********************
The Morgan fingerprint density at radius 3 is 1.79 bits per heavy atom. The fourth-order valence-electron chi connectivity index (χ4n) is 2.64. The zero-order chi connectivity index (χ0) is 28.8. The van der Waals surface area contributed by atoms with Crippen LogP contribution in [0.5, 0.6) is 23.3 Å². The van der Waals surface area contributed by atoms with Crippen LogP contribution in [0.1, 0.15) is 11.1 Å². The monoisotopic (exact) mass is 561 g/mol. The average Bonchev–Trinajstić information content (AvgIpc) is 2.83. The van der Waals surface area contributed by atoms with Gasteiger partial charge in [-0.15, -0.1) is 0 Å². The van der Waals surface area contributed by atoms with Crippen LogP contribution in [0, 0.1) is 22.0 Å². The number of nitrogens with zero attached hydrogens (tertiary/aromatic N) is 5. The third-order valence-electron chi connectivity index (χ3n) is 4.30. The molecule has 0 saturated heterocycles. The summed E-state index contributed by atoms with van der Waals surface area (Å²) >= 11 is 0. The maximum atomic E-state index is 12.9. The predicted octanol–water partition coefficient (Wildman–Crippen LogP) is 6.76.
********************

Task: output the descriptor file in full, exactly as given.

The Morgan fingerprint density at radius 3 is 1.79 bits per heavy atom. The fourth-order valence-electron chi connectivity index (χ4n) is 2.64. The zero-order chi connectivity index (χ0) is 28.8. The van der Waals surface area contributed by atoms with Crippen LogP contribution in [0.5, 0.6) is 23.3 Å². The van der Waals surface area contributed by atoms with Crippen LogP contribution in [0.1, 0.15) is 11.1 Å². The monoisotopic (exact) mass is 561 g/mol. The average Bonchev–Trinajstić information content (AvgIpc) is 2.83. The van der Waals surface area contributed by atoms with Gasteiger partial charge in [-0.15, -0.1) is 0 Å². The van der Waals surface area contributed by atoms with Crippen LogP contribution in [0, 0.1) is 22.0 Å². The number of nitrogens with zero attached hydrogens (tertiary/aromatic N) is 5. The third-order valence-electron chi connectivity index (χ3n) is 4.30. The molecule has 0 saturated heterocycles. The summed E-state index contributed by atoms with van der Waals surface area (Å²) >= 11 is 0. The maximum atomic E-state index is 12.9. The predicted octanol–water partition coefficient (Wildman–Crippen LogP) is 6.76.